As future registered dietitians and avid nutrition students, us RD2Be’s are always looking for new avenues to gain experience, especially when it comes to volunteer hours. We help out at local food banks, homeless shelters, hospitals, food service establishments, senior citizens homes, and the list goes on. However, one volunteer opportunity that I have NOT seen many RD2Be’s get involved in is one that always seemed pretty obvious to me- local farming.
I mean, it makes sense. Farming is where our food originates. If you RD2Be’s are anything like me, you are a HUGE foodie. So why not get back to our roots, and experience where food truly comes from? I think working on a farm is something that gets overlooked by nutrition students (from what I’ve seen). I believe volunteering on a local farm is one experience that every future dietitian should take part in, for a variety of different reasons that I will go over in this article.
Before going into details, I first wanted to give you all some background about my experience working on a farm and why I wanted to write this post in the first place. It started out years ago, where one of my first jobs was at a local apple orchard. This was when I truly fell in love with nutrition, food, and fresh produce. From there, I went on to other jobs, but still always held onto my love for health and farm-to-table food. It only made sense that I began my journey through nutrition school and becoming a registered dietitian. One Saturday morning I decided to attend a local Grower’s Fare in my area, and I ended up meeting one of the most incredible families who owned a local organic farm about 20 minutes from my house. Fast forward to four years later, and I have spent every summer on the farm since.
Not to sound dramatic, but working on a farm has truly changed my life. It is an experience that is hard to put into words. The amount of joy and life you get from working with fresh produce, being outside in the sun, moving your body in functional ways, and learning all about different varieties of fruit and vegetables, it is truly unmatched. I have learned more about food from working on a farm, than in any of my nutrition classes so far (not trying to be negative, just trying to make a point!). Another amazing perk of working on an organic farm is getting to eat the produce. My farmer will give me freshly harvested produce at the end of every shift, and eating the local produce has impacted my health for the better.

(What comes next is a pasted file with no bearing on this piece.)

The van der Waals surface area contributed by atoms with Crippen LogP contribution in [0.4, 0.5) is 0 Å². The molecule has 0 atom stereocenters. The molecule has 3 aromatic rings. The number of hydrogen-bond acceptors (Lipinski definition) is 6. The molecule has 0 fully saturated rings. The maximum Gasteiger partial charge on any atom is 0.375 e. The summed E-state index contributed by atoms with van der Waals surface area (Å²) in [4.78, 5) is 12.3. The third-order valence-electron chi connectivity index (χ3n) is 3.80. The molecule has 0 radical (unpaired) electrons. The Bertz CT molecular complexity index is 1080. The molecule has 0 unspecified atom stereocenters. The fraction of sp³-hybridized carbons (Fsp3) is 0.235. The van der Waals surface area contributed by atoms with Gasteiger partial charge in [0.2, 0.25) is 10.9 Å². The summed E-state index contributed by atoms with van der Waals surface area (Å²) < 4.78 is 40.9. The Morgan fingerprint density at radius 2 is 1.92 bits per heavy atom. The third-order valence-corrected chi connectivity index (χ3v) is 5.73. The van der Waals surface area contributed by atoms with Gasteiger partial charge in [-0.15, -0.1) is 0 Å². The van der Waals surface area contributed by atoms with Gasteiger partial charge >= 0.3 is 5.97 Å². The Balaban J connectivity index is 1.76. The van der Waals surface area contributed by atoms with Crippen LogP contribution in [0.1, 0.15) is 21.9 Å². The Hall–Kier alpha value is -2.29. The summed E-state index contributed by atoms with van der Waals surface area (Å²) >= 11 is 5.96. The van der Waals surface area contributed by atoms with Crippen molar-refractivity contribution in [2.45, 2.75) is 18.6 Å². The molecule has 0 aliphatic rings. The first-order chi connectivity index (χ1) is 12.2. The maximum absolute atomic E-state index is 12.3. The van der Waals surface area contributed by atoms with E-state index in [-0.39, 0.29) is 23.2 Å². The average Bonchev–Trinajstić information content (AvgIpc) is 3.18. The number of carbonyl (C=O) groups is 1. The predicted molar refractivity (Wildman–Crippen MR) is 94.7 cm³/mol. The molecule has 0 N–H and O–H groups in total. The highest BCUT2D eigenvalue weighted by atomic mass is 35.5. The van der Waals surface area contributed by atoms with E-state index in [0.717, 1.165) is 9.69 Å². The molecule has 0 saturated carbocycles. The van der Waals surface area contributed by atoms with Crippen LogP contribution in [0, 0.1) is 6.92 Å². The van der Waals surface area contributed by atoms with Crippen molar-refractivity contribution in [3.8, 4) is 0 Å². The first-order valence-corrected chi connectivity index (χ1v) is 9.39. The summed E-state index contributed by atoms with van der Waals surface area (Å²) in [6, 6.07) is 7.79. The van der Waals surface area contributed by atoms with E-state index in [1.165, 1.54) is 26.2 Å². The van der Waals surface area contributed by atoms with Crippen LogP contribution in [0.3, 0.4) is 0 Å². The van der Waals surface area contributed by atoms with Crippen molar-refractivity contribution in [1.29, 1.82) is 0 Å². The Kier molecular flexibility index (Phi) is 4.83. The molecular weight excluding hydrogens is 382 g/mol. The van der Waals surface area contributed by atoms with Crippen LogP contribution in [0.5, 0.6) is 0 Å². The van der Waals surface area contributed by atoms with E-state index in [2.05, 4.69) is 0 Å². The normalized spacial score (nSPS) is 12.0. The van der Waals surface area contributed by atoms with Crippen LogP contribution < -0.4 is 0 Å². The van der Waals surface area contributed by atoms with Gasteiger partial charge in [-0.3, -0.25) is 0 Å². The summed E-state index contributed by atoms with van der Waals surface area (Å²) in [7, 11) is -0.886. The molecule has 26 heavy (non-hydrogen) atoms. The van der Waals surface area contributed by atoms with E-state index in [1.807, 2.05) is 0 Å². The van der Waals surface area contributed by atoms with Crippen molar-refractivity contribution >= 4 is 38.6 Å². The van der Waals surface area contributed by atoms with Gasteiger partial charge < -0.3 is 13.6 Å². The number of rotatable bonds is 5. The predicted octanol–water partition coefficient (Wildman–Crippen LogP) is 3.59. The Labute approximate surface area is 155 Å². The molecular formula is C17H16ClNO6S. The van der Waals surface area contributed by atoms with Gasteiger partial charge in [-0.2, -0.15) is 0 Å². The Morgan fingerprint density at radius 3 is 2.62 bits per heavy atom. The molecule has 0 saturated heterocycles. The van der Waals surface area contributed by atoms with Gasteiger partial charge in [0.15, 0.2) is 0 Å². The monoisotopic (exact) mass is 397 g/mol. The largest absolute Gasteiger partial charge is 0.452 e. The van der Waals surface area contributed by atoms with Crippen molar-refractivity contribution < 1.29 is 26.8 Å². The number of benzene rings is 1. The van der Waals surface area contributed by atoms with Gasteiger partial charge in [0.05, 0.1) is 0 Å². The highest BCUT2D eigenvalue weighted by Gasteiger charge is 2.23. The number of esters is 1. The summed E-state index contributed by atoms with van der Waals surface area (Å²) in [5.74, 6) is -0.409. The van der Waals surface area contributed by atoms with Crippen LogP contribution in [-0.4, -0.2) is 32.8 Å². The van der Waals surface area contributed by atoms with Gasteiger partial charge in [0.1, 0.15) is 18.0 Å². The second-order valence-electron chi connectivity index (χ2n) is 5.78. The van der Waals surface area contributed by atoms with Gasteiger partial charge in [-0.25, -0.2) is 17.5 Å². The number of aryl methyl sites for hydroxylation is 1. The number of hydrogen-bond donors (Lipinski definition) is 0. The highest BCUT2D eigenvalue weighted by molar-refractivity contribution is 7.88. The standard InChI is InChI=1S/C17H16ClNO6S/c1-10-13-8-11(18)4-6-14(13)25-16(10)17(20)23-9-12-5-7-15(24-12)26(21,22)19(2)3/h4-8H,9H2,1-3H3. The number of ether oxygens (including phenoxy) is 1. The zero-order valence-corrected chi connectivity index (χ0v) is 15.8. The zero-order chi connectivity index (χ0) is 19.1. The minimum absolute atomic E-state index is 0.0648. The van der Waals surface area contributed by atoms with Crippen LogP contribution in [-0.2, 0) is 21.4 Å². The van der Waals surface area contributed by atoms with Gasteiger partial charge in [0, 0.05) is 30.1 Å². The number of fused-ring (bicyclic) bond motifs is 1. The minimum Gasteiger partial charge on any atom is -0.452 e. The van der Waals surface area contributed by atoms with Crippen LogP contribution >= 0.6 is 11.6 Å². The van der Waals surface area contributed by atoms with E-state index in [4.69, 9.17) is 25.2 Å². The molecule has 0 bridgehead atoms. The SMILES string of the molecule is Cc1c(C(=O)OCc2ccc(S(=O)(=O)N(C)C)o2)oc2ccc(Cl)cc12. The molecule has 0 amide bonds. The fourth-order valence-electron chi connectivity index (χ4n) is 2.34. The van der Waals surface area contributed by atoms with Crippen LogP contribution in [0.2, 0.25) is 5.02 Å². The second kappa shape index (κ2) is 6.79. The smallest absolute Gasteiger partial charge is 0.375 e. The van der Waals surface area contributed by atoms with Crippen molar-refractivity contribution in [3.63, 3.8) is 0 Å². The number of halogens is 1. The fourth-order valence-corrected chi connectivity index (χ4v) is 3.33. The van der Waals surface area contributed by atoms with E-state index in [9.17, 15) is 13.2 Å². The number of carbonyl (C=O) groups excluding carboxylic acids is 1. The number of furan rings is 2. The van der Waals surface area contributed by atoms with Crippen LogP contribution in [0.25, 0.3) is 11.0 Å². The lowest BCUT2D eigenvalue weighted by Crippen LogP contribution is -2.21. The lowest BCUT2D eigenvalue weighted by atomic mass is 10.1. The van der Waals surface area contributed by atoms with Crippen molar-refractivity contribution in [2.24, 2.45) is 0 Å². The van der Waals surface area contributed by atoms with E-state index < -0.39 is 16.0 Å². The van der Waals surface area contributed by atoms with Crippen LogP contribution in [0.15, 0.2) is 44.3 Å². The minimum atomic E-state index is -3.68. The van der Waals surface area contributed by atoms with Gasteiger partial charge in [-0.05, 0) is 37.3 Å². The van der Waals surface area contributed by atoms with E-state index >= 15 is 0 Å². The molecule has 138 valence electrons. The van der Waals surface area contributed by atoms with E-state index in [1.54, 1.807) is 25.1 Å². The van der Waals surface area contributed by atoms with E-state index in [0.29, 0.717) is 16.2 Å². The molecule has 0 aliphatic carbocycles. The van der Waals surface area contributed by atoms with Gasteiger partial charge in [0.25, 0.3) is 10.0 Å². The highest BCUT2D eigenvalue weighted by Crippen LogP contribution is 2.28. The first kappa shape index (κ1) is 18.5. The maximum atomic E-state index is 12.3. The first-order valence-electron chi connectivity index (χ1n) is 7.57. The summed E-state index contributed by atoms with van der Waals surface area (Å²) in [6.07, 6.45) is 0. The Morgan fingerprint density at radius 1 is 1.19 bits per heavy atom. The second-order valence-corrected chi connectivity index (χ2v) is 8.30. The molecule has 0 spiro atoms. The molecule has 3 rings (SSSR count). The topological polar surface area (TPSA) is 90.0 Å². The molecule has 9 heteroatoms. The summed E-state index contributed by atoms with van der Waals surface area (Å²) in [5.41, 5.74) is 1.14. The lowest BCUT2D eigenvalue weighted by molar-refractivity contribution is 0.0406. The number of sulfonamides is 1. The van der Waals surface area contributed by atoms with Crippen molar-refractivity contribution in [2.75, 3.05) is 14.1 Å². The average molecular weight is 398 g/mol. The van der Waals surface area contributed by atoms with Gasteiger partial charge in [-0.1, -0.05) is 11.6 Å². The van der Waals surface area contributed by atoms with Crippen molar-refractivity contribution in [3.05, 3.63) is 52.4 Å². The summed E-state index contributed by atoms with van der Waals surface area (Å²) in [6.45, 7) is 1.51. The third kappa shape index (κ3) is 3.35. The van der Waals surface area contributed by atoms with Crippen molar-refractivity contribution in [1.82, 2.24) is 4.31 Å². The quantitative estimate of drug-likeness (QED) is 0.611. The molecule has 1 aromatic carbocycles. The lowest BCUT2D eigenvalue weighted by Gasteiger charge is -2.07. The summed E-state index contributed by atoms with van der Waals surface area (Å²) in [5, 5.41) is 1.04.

Now that you’ve heard my story – I want to get more into the reasons why RD2Be’s should volunteer at their local farm.
1. Learn about a variety of different vegetables
I touched on this topic a little bit in my introduction, but I wanted to go more in depth because I think this is a very important point. Working on a farm has taught me a lot about different types of vegetables. While on the farm, I will plant various seeds and harvest numerous types of produce. I learned about vegetables that I had never even heard of before, such as kohlrabi, leeks, green garlic, and a ton more. Working on the farm has taught me about the different nutrient levels of certain varieties of vegetables and also about the flavor profiles. All tomatoes are not the same, and that is true for almost all vegetables. Helping out on your local farm will help teach you about a wide variety of vegetables, which I think is knowledge that us RD2Be’s can then pass on to our future clients or even families.
2. Support and network within your community
One of the best parts about working on a local farm is knowing that you are supporting your local farmers. They often have their own back stories about how they got into farming and have impacted their community. Small town farming was how everything started, and I truly believe we should be supporting our community farmers as much as we can. I have grown to love and care for my farmer and his family, and I genuinely want to help them grow nutritious produce to share with others. It also is a great way to meet other health nuts in your community. Often people who get produce from local farmers are people who are interested in health, nutrition and wellness. This can be a great way to meet like-minded individuals, and even gain new opportunities than you wouldn’t have had before.
3. Get easy access to local produce
Helping out on a farm is a great way to get access to fresh, organic produce. I take home produce with me every time I leave the farm. It is always harvested that day, which ensures maximum nutrient density and makes the vegetables last a lot longer. As someone who is into boosting their own health, I love the idea of getting to eat fresh ingredients straight from the ground. Many farmers have work shares where you can work a few hours a week in exchange for “free” produce. If you are interested in this, look up “CSA’s” in your area (CSA stands for community supported agriculture). This is what I choose to partake in because I love getting the produce at the end of my shifts to take home.
4. Challenge and enhance your recipe cultivation skills